Simulating Survey-Based Consensus Forecasts With Econometrics

Surveying economists for their projections on a variety of economic and financial indicators and aggregating the results has wide appeal, and for good reason. The wisdom of the crowd, such as it is, tends to be more reliable through time compared with any one forecaster. But there are challenges with standard consensus forecasts—challenges that can minimized if not solved with econometric-based applications.

The challenges include the time and expense in surveying and aggregating the data. The Wall Street Journal, for instance, surveys 60-plus economists each month for their expectations on ten key economic indicators. The question is whether there’s an easier, quicker and low-cost methodology to approximate the task with econometric modeling? As we’ll see, there’s a case for answering with a cautious “yes,” or at least a confident “maybe.”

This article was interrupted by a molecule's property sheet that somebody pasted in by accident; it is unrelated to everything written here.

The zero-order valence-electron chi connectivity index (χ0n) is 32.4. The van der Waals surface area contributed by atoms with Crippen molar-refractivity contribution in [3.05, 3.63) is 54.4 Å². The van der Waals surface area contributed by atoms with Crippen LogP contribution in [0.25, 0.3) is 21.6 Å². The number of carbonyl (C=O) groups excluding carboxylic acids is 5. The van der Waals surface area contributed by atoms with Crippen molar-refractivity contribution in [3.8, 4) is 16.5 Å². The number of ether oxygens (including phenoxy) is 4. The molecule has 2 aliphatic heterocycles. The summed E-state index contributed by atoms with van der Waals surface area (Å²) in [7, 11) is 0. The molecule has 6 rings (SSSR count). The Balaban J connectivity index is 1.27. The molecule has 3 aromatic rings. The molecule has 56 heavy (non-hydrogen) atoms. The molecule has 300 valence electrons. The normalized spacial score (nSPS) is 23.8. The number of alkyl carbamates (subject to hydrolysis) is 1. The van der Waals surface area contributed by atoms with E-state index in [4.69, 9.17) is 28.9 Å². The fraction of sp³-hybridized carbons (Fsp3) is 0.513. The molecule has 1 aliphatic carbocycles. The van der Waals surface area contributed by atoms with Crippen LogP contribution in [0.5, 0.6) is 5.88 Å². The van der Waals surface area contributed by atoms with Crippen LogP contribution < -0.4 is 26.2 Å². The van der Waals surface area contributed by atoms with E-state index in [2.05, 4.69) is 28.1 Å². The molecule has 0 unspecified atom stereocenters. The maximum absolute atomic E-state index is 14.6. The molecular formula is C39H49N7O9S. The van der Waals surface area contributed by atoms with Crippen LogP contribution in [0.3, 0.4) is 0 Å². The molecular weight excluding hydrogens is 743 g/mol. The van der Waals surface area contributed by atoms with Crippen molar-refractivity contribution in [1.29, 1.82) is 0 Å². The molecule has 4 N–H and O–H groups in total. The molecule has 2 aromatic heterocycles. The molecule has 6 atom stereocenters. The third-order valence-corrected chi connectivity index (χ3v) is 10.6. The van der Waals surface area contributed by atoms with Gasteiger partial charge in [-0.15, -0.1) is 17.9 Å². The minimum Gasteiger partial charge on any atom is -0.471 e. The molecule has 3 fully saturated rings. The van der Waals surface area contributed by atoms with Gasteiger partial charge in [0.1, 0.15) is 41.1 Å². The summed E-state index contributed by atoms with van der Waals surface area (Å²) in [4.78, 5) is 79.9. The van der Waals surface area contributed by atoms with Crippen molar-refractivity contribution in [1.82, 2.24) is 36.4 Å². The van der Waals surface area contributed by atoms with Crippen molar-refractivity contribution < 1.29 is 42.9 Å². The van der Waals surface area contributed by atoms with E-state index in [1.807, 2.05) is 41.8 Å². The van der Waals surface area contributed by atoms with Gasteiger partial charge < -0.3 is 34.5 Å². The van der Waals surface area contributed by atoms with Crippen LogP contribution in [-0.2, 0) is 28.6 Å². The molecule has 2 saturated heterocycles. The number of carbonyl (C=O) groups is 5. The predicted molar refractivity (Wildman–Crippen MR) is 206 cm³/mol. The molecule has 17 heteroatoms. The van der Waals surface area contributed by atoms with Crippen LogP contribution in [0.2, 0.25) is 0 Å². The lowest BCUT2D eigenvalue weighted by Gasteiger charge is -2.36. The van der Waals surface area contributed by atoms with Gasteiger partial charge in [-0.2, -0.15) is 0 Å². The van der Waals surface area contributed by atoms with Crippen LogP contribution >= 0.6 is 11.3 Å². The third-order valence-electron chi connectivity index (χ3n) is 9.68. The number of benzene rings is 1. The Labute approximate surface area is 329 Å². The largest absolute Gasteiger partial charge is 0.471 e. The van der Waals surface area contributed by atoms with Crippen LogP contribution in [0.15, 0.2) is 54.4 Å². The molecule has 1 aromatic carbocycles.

As an example, consider The Capital Spectator’s current estimate for US retail spending in May, which is due to be released later this morning by the Census Bureau. Econoday.com’s consensus forecast sees sales rising by a strong 0.7% vs. the previous month. The survey estimates range from 0.4%-to-0.9%.

For comparison, let’s run the numbers with The Capital Spectator’s combination-forecasting model, which uses projections based on aggregated results from nine econometric models. The focus here is on generating estimates for the one-year trend, as summarized in the following chart. [See below for actual results.]

By comparison, one-month projections tend to suffer a higher degree of noise. Although all forecasts tend to miss the mark, the one-year trend is somewhat more reliable as a prediction target as well as more relevant for business-cycle analysis. But if there’s a need to generate a one-month estimate that approximates a conventional consensus forecast, it’s a straightforward task to back-out this data out from a one-year projection.

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